McConnell, who was a teammate of Mills and Dellavedova their first years at Saint Mary's, is able to draw comparisons with Mahaney. "They're all unique in their own way but they all have a lot of confidence and it's not just a false confidence," McConnell said. "Aidan should just keep getting better as he gets more games under his belt. He does not get down when he has a bad streak. Against Wyoming, he started out 0 for 6 and then hit his next five shots. As long as he's playing the right way and shooting the right shots, he has the ability to get back on track."
Under coach Steven Dyer at Campolindo, defense was stressed but it's still been an adjustment for Mahaney to play in Bennett's program. "I wasn't aware of how detailed things were going to be," Mahaney said. "Coach Dyer is a defensive minded coach first as is Coach Bennett. There are a lot of little adjustments I've had to pick up, but the coaches have done a really good job in teaching me how to play defense."
It's just another area where Bennett is looking for Mahaney to keep learning. "For a freshman, Aidan's a pretty good defender but he's got to keep improving," Bennett said. "He wants to be the guy that we don't have to hide on defense, but he has to continue to improve and we're trying to get him there. At this point, he has the advantage of getting trial by fire. He'll fail but he's going to get thrown right back out there. That being said, Aidan is a pretty good defender but good is not going to get it for what he's trying to do."
Mahaney does not argue with Bennett's assessment: "I can improve in every area. My goal is to improve defensively because it's such a huge part of what we do here. I want to become a really good defender, but I can say that for every aspect of the game. Every part of my game has a long way to go. As I improve, our team can improve." Since Mahaney became a starter, Saint Mary's average points per game has gone from 62 to 71.8.
Equally important to Bennett is Mahaney's maturity and leadership. "Aidan has been a very good leader for someone his age and that was a big reason why we recruited him," Bennett said. "It's tricky when you're a freshman and you already have good leadership on the team. You have to use your leadership, but you can't come in and start barking and stepping on toes and we've talked about things like that. Aidan knows how to make people feel good about themselves and how to build his teammates' confidence."
The respect that Mahaney has for his teammates has allowed him to avoid any such issues. "Logan Johnson, Alex Ducas and Kyle Bowen have been like brothers to me," Mahaney said. "I don't believe I could have a better group to lead us. Playing with Logan has been a blessing for me. There are few people that can give me better advice than him. Besides helping me on offense and defense, if I'm not playing that well, he's right there in my ear giving me positive words to keep me going, even helping me to handle things off the court. I've known Luke Barrett since third grade and it's great to have a lifelong friend in Cade (Coach Bennett's son) to be on the team with me. I've enjoyed playing with Augustus Marcelionis in the backcourt because I feel our games complement each other."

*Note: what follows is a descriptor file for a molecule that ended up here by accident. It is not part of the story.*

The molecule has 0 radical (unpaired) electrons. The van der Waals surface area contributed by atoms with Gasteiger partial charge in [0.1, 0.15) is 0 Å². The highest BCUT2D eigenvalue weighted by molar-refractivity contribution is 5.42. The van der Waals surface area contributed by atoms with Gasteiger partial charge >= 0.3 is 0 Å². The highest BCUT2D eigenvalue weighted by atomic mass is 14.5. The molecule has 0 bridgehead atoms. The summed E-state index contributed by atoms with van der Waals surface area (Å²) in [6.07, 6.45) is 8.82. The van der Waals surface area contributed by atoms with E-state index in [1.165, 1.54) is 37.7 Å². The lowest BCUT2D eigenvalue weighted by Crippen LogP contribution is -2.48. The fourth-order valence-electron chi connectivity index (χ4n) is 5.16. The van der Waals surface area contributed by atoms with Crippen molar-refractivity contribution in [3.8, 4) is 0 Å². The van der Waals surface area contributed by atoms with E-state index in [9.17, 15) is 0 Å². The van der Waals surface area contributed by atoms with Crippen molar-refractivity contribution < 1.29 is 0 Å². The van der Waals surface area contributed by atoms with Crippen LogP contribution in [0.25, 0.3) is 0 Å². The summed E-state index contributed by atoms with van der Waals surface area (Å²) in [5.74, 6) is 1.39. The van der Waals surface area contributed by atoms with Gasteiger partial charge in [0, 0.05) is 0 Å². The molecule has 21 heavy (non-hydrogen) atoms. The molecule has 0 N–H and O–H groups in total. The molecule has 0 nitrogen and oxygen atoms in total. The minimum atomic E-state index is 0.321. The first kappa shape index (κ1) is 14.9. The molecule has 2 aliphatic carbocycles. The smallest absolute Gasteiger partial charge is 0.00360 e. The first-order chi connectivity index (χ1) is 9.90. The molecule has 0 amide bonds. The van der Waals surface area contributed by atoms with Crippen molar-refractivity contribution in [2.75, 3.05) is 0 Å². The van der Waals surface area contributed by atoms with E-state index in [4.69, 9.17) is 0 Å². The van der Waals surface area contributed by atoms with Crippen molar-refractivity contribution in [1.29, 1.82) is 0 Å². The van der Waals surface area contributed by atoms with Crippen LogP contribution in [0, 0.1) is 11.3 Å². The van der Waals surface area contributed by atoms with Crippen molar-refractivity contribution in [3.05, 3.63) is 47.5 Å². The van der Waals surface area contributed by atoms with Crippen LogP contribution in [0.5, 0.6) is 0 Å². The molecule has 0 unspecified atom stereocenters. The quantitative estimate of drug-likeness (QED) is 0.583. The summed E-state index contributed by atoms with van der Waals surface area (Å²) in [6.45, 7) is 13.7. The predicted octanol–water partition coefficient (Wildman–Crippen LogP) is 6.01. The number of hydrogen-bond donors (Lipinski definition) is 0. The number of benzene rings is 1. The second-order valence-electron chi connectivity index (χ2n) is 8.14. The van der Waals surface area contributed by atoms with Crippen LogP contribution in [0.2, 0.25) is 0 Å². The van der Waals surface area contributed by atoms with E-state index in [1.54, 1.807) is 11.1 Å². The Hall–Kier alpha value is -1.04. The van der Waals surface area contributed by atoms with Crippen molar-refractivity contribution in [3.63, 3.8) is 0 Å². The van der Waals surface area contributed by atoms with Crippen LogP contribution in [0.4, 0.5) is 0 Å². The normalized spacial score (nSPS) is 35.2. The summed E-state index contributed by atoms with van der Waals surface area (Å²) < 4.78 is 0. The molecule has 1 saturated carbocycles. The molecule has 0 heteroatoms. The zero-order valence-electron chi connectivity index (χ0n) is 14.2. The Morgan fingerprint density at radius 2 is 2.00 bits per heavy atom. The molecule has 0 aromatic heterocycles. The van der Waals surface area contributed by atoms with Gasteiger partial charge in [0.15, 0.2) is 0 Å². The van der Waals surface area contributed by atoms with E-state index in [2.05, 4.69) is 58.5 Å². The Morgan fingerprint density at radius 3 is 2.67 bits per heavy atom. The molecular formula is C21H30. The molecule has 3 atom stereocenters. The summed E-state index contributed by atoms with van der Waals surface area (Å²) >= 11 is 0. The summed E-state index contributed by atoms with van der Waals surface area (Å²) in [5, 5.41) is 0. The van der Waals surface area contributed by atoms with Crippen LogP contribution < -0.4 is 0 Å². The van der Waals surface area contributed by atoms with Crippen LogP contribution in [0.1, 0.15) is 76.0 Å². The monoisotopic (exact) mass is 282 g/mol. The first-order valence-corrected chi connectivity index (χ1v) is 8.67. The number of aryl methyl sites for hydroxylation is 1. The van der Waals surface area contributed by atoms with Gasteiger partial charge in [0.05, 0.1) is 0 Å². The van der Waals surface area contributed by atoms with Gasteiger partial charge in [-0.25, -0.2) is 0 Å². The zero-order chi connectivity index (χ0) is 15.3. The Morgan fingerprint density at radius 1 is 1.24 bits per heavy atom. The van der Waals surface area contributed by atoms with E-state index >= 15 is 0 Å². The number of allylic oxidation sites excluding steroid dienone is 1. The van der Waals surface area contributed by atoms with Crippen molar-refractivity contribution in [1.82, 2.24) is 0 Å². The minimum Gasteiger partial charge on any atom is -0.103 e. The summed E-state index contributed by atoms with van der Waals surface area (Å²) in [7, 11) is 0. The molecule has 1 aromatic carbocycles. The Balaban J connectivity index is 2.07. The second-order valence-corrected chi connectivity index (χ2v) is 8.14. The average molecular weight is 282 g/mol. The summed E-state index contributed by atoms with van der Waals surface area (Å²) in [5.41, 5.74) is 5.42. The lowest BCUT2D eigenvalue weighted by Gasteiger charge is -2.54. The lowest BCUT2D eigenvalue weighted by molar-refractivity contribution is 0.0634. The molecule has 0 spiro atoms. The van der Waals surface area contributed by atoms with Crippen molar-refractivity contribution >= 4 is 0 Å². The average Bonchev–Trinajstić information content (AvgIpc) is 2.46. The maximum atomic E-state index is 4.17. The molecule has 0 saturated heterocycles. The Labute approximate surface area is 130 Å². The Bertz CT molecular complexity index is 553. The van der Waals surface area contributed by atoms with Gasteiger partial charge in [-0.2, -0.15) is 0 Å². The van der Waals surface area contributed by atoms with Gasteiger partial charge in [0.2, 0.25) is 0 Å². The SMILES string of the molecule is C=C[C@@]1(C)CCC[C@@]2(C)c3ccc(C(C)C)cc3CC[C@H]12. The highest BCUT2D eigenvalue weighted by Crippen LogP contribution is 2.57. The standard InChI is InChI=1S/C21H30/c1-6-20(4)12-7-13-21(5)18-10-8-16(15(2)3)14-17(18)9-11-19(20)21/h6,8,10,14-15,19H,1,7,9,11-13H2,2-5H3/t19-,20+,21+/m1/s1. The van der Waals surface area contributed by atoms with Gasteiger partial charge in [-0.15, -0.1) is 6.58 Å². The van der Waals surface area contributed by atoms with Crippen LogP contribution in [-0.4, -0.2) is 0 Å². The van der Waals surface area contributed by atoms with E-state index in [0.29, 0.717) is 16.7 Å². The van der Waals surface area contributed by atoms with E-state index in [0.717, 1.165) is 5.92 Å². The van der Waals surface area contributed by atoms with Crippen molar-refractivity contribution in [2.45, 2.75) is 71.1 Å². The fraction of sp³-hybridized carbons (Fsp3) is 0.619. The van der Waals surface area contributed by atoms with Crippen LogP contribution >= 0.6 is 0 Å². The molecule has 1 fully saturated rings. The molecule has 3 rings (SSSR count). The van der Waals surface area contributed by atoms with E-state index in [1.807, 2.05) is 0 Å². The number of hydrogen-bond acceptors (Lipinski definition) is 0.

Mahaney had the opportunity to attend any school in the nation but opted for the short trip to Moraga. "I'm very close to my family," Mahaney said. "They are my biggest fans and I'm a big fan of my oldest brother Noah. Seeing his face at every game along with my parents means a lot to me. Plus, whenever my family comes out, Coach Bennett makes sure to say hello to them."
Having a number of players on the Gaels roster from Australia and Lithuania has provided Mahaney with an exposure to different cultures. "My mom wanted me to experience the world, and I have been able to do that here. Because of the diversity of our roster, I've been exposed to more culture than you would think a kid from Orinda would be."
Bennett has had numerous players go on to play professionally in the NBA and internationally, and is aware of Mahaney's longtime goal to play professionally and he keeps it in perspective. "That's easy to say and hard to do," Bennett said. "One thing for sure, Aidan will put in the work, and I can't say that about all the guys. He understands how hard it is and he will put the time in because basketball is so important to him."
With that goal in mind, Mahaney has had no second thoughts about becoming a Gael and playing for Bennett. "I've been very happy with my decision to come to Saint Mary's," Mahaney said. "My relationship with Coach Bennett goes back a long way and he's as much as I could hope for from a head coach. He knows my goals and he has been holding me to high standards. He's not about a single game or a good practice but it's always a matter of us getting better and reaching our goals. I came here to get better, and I can say that he's been a huge part of that development."